According to the release, OU and Texas sent SEC commissioner Greg Sankey their request this morning.
“The two universities look forward to the prospect of discussion regarding the matter,” the statement read.
In a statement, Sankey said the SEC presidents and chancellors would consider the requests, noting that at least three-fourths of the SEC’s 14 members schools is required to extend an invitation.
“While the SEC has not proactively sought new members, we will pursue significant change when there is a clear consensus among our members that such actions will further enrich the experiences of our student-athletes and lead to greater academic and athletic achievement across our campuses,” he said in the statement.
Sources said SEC presidents and chancellors are expected to meet Thursday to consider the schools for membership.
A source told ESPN on Tuesday morning that he wasn’t sure whether the league’s presidents and chancellors would vote Thursday because there was still much work to do in terms of existing TV contracts.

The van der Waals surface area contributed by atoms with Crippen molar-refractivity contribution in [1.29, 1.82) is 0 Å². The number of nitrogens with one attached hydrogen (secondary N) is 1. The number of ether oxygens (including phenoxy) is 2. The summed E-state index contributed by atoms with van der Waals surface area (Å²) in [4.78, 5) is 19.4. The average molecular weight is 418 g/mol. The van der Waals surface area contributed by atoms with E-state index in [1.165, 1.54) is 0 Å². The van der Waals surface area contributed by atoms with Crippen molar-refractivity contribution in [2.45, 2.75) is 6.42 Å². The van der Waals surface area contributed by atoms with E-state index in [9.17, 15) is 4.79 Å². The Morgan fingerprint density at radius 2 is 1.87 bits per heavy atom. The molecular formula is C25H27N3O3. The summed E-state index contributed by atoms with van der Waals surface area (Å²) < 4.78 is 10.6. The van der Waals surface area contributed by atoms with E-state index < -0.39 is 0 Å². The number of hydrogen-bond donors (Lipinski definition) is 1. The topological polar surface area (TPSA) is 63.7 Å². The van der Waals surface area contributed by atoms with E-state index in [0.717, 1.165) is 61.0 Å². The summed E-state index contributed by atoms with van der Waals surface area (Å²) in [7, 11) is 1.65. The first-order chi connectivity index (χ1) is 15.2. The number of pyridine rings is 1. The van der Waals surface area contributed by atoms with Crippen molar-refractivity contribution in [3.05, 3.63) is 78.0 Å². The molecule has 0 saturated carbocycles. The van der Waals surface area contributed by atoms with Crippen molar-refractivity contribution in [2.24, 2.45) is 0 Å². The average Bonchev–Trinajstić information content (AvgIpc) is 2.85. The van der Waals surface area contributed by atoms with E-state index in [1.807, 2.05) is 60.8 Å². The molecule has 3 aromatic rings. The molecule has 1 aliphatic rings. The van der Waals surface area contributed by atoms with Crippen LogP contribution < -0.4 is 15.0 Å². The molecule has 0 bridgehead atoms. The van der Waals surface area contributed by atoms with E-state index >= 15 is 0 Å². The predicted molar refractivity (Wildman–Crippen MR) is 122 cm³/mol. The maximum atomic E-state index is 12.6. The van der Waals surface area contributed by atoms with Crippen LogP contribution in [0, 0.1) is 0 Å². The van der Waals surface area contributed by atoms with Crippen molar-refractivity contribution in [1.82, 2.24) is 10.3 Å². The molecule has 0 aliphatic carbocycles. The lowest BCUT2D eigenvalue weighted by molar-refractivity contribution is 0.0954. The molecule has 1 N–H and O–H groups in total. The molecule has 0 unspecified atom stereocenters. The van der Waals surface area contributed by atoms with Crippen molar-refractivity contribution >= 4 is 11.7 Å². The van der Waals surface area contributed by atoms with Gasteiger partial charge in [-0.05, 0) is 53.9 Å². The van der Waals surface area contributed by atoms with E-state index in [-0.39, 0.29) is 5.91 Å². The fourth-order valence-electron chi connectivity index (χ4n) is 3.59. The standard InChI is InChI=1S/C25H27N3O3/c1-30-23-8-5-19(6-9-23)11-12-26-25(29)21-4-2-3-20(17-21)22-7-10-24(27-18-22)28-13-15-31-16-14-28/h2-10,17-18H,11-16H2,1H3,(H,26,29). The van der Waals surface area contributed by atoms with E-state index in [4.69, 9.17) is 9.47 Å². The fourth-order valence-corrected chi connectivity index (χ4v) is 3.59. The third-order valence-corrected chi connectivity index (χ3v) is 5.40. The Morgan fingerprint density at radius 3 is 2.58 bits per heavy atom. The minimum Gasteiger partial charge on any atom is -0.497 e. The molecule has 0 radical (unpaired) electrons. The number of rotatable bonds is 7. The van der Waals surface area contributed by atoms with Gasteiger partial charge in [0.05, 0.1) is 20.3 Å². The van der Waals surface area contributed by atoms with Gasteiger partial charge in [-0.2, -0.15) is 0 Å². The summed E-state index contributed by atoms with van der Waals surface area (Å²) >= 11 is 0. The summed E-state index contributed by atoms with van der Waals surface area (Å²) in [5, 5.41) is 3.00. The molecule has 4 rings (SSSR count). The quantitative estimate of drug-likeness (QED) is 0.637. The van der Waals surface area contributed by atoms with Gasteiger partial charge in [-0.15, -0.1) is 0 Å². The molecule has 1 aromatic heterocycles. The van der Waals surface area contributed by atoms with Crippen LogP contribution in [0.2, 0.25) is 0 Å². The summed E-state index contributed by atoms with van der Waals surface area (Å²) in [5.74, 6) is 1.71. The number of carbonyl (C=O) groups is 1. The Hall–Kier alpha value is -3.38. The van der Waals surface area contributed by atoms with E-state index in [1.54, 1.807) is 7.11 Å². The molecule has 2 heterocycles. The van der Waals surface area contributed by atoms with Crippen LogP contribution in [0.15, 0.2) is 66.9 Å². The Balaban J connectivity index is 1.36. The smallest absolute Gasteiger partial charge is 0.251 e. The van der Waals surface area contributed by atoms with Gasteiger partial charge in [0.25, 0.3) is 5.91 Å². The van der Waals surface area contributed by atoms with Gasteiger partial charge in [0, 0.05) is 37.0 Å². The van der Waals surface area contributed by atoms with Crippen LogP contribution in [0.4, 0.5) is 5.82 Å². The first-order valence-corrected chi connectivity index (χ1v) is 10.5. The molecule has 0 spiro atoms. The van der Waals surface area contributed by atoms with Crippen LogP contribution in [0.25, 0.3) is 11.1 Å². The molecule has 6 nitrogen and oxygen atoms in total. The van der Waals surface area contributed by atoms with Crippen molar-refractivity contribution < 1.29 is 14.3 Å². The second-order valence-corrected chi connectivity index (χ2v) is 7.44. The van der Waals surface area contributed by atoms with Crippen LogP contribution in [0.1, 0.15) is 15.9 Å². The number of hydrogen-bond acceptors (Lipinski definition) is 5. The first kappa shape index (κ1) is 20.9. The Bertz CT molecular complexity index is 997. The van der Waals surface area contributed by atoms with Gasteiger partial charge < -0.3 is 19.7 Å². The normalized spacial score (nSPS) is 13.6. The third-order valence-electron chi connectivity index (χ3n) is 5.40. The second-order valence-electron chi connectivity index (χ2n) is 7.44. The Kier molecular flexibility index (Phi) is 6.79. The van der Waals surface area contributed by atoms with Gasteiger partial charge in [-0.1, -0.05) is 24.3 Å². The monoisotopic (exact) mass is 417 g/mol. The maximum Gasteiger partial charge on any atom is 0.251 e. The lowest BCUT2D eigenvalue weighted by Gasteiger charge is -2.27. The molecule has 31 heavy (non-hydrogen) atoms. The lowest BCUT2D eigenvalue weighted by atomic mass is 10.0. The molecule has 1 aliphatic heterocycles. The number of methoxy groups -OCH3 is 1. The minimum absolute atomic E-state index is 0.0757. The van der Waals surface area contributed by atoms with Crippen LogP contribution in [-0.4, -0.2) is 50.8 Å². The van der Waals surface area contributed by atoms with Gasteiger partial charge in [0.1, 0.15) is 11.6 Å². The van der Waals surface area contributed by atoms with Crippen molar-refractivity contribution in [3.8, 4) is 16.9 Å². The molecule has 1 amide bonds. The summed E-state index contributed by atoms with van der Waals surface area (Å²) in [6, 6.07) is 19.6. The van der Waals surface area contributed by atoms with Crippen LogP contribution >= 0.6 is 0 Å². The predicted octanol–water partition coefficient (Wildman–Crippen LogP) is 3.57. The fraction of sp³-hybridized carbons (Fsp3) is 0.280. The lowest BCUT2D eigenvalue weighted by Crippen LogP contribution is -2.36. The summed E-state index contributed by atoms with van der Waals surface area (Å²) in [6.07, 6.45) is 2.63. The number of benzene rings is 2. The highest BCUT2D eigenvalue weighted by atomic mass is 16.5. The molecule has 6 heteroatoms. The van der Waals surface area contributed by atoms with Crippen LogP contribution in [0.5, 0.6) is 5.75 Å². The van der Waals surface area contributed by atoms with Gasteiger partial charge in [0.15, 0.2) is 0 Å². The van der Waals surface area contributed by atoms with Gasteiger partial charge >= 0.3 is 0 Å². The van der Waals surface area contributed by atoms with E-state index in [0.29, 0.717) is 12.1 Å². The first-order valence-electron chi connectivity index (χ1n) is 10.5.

“There’s a lot to do in a short amount of time in order to get to a vote by Thursday,” the source said.
On Monday, Oklahoma and Texas said in a joint statement released by both schools that they officially notified the Big 12 they will not be renewing their grants of media rights after their expiration in 2025.
It’s still unclear when the Longhorns and Sooners would plan to start competing in the SEC, or how much resistance they’ll receive from the remaining eight Big 12 schools.
Texas and Oklahoma could either stick around through June 30, 2025, when the current Big 12 media rights deals expire; pay a penalty of at least $75 million to $80 million to break that agreement; or hope that the Big 12 dissolves before the grant of rights contract expires.
A source said the Longhorns and Sooners “have a lot of legal work to do before they can just walk over to us.”